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In Marseille, one of the gateways to the European continent, Pope Francis participated in the closing of the 'Mediterranean Encounters,' an event to discuss the problems in the maritime area of southern Europe.
There, precisely in the city that the Pope defined as "the smile of the Mediterranean," due to its shape, he delivered a strong message on the ongoing migratory crisis. He called on Europe to guarantee the reception of migrants in a legal and regulated manner.
In the face of the terrible scourge of the exploitation of human beings, the solution is not to reject but to ensure, according to the possibilities of each, an ample number of legal and regular entrances. This would be sustainable with an equitable welcome on the part of the European continent, in the context of cooperation with the countries of origin. Whereas, crying “enough!” means shutting our eyes; attempting to “save ourselves” now will turn into tragedy tomorrow.
Pope Francis expressed his concern for the existing approach to receiving migrants. He stressed that they risk their lives at sea and arrive at port in search of a welcome.
But those who risk their lives at sea are not invading; they seek a welcome. They are seeking life.
Let us commit ourselves to ensure that those who are part of society can become its citizens with full rights. There is also a cry of pain that resonates most of all, and that is turning the 'mare nostrum' into 'mare mortuum,' the Mediterranean from cradle of civilization to grave of dignity.
During his speech, the Pope outlined a roadmap for managing the crisis in Europe. But he also spoke of what the Church can contribute to helping with the migration phenomenon.
Pope Francis proposed to continue developing specific pastoral care for migrants, with the goal that the most affected dioceses can provide spiritual and material assistance to those who arrive at port. He also spoke of the possibility of creating a Conference of Bishops dedicated to the Mediterranean region.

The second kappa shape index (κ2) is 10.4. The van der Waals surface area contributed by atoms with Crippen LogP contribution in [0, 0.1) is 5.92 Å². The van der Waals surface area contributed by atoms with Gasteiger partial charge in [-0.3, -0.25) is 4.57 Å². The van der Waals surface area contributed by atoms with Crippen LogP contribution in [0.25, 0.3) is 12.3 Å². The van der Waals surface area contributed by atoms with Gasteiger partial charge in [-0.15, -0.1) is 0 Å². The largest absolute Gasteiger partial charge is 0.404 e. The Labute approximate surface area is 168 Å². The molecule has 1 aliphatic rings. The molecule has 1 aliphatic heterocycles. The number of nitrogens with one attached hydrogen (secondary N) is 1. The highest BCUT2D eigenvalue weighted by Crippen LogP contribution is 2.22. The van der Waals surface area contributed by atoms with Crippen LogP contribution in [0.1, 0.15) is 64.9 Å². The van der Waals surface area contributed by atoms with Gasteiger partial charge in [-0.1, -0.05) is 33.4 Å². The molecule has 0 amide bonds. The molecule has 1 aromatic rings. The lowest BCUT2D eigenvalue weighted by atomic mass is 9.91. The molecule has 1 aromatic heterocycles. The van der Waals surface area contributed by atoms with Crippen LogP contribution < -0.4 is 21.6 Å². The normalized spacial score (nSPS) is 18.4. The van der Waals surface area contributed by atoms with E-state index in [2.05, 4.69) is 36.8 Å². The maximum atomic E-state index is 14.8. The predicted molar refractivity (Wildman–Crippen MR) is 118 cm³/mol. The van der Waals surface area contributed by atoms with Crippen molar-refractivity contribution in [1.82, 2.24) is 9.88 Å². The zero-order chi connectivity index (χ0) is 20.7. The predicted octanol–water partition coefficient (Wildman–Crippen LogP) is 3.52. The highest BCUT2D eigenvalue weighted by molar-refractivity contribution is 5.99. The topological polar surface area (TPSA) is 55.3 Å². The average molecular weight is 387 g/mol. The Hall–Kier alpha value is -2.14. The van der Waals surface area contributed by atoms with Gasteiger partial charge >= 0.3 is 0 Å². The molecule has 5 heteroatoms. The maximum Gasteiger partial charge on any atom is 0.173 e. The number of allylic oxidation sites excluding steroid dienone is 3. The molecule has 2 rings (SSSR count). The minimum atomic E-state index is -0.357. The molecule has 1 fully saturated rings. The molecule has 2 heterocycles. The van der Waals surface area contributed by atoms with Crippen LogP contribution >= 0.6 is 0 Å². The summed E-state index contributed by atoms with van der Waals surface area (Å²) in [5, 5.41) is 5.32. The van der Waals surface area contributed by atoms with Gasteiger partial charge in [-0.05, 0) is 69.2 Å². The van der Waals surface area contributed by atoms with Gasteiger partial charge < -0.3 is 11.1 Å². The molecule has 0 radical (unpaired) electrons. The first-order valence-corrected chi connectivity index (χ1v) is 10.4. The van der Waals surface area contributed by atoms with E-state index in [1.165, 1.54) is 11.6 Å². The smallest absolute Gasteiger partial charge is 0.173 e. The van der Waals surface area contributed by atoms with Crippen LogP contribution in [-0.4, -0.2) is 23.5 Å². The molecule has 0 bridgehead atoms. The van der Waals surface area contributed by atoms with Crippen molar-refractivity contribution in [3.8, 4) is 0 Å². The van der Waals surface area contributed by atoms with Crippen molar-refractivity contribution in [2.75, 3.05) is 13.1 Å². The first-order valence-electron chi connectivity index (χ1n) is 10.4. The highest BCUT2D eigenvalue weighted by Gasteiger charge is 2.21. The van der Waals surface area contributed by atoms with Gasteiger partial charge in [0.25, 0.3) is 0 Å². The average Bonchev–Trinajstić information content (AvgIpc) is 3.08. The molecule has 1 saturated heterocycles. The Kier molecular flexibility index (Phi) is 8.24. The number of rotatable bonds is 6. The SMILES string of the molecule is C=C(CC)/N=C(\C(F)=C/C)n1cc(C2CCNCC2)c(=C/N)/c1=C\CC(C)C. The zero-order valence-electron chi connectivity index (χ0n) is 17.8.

Thinking about the sea, which unites so many different belief communities, I believe we can reflect on more synergistic paths, perhaps also considering the opportunity of a Conference of Mediterranean Bishops.
But the issue of migration was not the only one the Pope addressed. He also asked a series of questions regarding the problems facing the world today. One of them is the neglect of the elderly.
Who listens to the groaning of the lonely elderly who, instead of being valued, are left with the fake-dignified prospect of a gentle death, which in reality is saltier than the waters of the sea?
The Pope has repeated this message on several occasions. But this time, it specifically concerns current events in France, where the government is preparing to pass a law on euthanasia in the coming weeks.
The President of France was present at the event. After the close of the 'Mediterranean Encounters,' he met privately with Pope Francis for about 30 minutes and was later joined by the First Lady.
President Emmanuel Macron presented the Pope with two books to the Mediterranean by French authors related. For his part, Pope Francis gave the president the medal for the 10 year anniversary of his pontificate.